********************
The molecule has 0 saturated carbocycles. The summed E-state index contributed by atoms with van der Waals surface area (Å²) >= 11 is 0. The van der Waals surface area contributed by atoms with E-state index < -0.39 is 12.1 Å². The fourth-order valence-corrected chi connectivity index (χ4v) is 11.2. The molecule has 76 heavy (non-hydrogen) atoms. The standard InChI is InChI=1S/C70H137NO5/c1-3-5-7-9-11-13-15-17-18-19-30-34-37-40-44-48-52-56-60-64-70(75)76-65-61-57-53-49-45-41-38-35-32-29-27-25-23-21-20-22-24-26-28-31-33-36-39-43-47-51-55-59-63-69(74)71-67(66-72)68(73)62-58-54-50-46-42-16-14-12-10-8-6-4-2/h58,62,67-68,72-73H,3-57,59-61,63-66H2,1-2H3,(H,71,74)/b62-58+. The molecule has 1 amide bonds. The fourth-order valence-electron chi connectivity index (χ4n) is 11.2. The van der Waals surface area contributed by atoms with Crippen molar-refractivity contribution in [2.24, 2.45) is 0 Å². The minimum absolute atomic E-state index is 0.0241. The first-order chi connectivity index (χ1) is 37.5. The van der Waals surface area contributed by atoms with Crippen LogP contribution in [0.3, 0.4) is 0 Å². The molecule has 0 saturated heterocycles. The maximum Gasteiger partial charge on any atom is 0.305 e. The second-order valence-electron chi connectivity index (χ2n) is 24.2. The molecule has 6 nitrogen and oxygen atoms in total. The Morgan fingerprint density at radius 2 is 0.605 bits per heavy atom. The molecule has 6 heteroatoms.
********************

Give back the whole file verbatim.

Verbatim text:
The molecule has 0 saturated carbocycles. The summed E-state index contributed by atoms with van der Waals surface area (Å²) >= 11 is 0. The van der Waals surface area contributed by atoms with E-state index < -0.39 is 12.1 Å². The fourth-order valence-corrected chi connectivity index (χ4v) is 11.2. The molecule has 76 heavy (non-hydrogen) atoms. The standard InChI is InChI=1S/C70H137NO5/c1-3-5-7-9-11-13-15-17-18-19-30-34-37-40-44-48-52-56-60-64-70(75)76-65-61-57-53-49-45-41-38-35-32-29-27-25-23-21-20-22-24-26-28-31-33-36-39-43-47-51-55-59-63-69(74)71-67(66-72)68(73)62-58-54-50-46-42-16-14-12-10-8-6-4-2/h58,62,67-68,72-73H,3-57,59-61,63-66H2,1-2H3,(H,71,74)/b62-58+. The molecule has 1 amide bonds. The fourth-order valence-electron chi connectivity index (χ4n) is 11.2. The van der Waals surface area contributed by atoms with Crippen molar-refractivity contribution in [2.24, 2.45) is 0 Å². The minimum absolute atomic E-state index is 0.0241. The first-order chi connectivity index (χ1) is 37.5. The van der Waals surface area contributed by atoms with Crippen LogP contribution in [0.3, 0.4) is 0 Å². The molecule has 0 saturated heterocycles. The maximum Gasteiger partial charge on any atom is 0.305 e. The second-order valence-electron chi connectivity index (χ2n) is 24.2. The molecule has 6 nitrogen and oxygen atoms in total. The Morgan fingerprint density at radius 2 is 0.605 bits per heavy atom. The molecule has 6 heteroatoms.